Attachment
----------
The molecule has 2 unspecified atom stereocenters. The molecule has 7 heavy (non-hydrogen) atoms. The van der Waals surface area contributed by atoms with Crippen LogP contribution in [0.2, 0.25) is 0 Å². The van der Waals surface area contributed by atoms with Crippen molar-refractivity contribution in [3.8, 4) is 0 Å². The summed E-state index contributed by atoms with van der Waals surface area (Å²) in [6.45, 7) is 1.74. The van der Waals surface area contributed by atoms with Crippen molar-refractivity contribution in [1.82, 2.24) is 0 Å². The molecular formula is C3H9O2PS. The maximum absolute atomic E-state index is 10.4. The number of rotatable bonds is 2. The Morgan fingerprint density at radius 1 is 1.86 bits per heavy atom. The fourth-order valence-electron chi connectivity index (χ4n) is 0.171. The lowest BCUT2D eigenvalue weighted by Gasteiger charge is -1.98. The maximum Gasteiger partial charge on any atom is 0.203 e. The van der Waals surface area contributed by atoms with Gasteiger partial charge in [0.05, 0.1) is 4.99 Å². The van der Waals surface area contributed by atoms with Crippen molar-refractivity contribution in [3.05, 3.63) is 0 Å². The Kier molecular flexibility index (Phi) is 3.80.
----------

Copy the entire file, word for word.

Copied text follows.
The molecule has 2 unspecified atom stereocenters. The molecule has 7 heavy (non-hydrogen) atoms. The van der Waals surface area contributed by atoms with Crippen LogP contribution in [0.2, 0.25) is 0 Å². The van der Waals surface area contributed by atoms with Crippen molar-refractivity contribution in [3.8, 4) is 0 Å². The summed E-state index contributed by atoms with van der Waals surface area (Å²) in [6.45, 7) is 1.74. The van der Waals surface area contributed by atoms with Crippen molar-refractivity contribution in [1.82, 2.24) is 0 Å². The molecular formula is C3H9O2PS. The maximum absolute atomic E-state index is 10.4. The number of rotatable bonds is 2. The Morgan fingerprint density at radius 1 is 1.86 bits per heavy atom. The fourth-order valence-electron chi connectivity index (χ4n) is 0.171. The lowest BCUT2D eigenvalue weighted by Gasteiger charge is -1.98. The maximum Gasteiger partial charge on any atom is 0.203 e. The van der Waals surface area contributed by atoms with Gasteiger partial charge in [0.05, 0.1) is 4.99 Å². The van der Waals surface area contributed by atoms with Crippen molar-refractivity contribution in [3.05, 3.63) is 0 Å². The Kier molecular flexibility index (Phi) is 3.80.